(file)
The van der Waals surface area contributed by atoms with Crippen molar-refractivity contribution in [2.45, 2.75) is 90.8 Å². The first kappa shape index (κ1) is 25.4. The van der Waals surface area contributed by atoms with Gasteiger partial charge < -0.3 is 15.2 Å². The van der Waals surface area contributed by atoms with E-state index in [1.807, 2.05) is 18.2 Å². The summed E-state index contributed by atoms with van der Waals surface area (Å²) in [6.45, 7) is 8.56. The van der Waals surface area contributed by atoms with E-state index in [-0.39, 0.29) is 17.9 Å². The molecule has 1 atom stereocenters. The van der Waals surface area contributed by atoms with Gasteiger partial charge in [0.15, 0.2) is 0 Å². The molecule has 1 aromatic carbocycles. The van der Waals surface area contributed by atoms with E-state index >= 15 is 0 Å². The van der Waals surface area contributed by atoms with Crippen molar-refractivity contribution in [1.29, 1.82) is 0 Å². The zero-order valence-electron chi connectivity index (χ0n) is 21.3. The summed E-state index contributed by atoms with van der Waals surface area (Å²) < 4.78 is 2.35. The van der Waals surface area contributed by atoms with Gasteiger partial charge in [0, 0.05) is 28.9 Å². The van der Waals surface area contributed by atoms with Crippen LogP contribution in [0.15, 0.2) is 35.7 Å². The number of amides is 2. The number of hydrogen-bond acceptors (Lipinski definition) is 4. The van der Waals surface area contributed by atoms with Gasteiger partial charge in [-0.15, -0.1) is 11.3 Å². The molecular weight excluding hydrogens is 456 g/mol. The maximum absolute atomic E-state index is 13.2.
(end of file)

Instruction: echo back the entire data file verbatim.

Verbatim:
The van der Waals surface area contributed by atoms with Crippen molar-refractivity contribution in [2.45, 2.75) is 90.8 Å². The first kappa shape index (κ1) is 25.4. The van der Waals surface area contributed by atoms with Gasteiger partial charge < -0.3 is 15.2 Å². The van der Waals surface area contributed by atoms with E-state index in [1.807, 2.05) is 18.2 Å². The summed E-state index contributed by atoms with van der Waals surface area (Å²) in [6.45, 7) is 8.56. The van der Waals surface area contributed by atoms with E-state index in [-0.39, 0.29) is 17.9 Å². The molecule has 1 atom stereocenters. The van der Waals surface area contributed by atoms with Gasteiger partial charge in [0.15, 0.2) is 0 Å². The molecule has 1 aromatic carbocycles. The van der Waals surface area contributed by atoms with E-state index >= 15 is 0 Å². The van der Waals surface area contributed by atoms with Crippen molar-refractivity contribution in [1.29, 1.82) is 0 Å². The zero-order valence-electron chi connectivity index (χ0n) is 21.3. The summed E-state index contributed by atoms with van der Waals surface area (Å²) < 4.78 is 2.35. The van der Waals surface area contributed by atoms with Gasteiger partial charge in [0, 0.05) is 28.9 Å². The van der Waals surface area contributed by atoms with Crippen LogP contribution in [0.15, 0.2) is 35.7 Å². The number of amides is 2. The number of hydrogen-bond acceptors (Lipinski definition) is 4. The van der Waals surface area contributed by atoms with Gasteiger partial charge in [-0.15, -0.1) is 11.3 Å². The molecular weight excluding hydrogens is 456 g/mol. The maximum absolute atomic E-state index is 13.2.